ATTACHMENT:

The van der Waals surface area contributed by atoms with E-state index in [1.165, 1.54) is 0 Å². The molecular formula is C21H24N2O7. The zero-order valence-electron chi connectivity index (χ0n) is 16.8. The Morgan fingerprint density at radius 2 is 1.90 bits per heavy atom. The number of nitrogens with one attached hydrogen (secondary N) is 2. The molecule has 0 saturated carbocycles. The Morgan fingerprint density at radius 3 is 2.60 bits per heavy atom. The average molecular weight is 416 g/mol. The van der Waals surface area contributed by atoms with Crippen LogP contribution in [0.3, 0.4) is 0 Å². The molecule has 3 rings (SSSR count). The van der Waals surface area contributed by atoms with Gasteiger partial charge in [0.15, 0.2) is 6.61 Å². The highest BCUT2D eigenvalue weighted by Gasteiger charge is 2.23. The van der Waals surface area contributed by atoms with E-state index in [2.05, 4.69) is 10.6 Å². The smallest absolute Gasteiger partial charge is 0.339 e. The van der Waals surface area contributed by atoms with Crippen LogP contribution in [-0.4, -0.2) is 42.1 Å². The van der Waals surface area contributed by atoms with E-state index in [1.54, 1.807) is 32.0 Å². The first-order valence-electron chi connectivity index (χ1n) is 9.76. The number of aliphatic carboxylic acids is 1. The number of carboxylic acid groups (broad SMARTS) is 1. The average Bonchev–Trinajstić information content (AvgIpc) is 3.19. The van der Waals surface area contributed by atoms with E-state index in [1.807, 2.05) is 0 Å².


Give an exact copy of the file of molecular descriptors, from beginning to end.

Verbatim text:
The van der Waals surface area contributed by atoms with E-state index in [1.165, 1.54) is 0 Å². The molecular formula is C21H24N2O7. The zero-order valence-electron chi connectivity index (χ0n) is 16.8. The Morgan fingerprint density at radius 2 is 1.90 bits per heavy atom. The number of nitrogens with one attached hydrogen (secondary N) is 2. The molecule has 0 saturated carbocycles. The Morgan fingerprint density at radius 3 is 2.60 bits per heavy atom. The average molecular weight is 416 g/mol. The van der Waals surface area contributed by atoms with Crippen LogP contribution in [0.3, 0.4) is 0 Å². The molecule has 3 rings (SSSR count). The van der Waals surface area contributed by atoms with Gasteiger partial charge in [0.15, 0.2) is 6.61 Å². The highest BCUT2D eigenvalue weighted by Gasteiger charge is 2.23. The van der Waals surface area contributed by atoms with E-state index in [2.05, 4.69) is 10.6 Å². The smallest absolute Gasteiger partial charge is 0.339 e. The van der Waals surface area contributed by atoms with Crippen LogP contribution in [-0.4, -0.2) is 42.1 Å². The van der Waals surface area contributed by atoms with E-state index in [1.54, 1.807) is 32.0 Å². The first-order valence-electron chi connectivity index (χ1n) is 9.76. The number of aliphatic carboxylic acids is 1. The number of carboxylic acid groups (broad SMARTS) is 1. The average Bonchev–Trinajstić information content (AvgIpc) is 3.19. The van der Waals surface area contributed by atoms with E-state index in [1.807, 2.05) is 0 Å².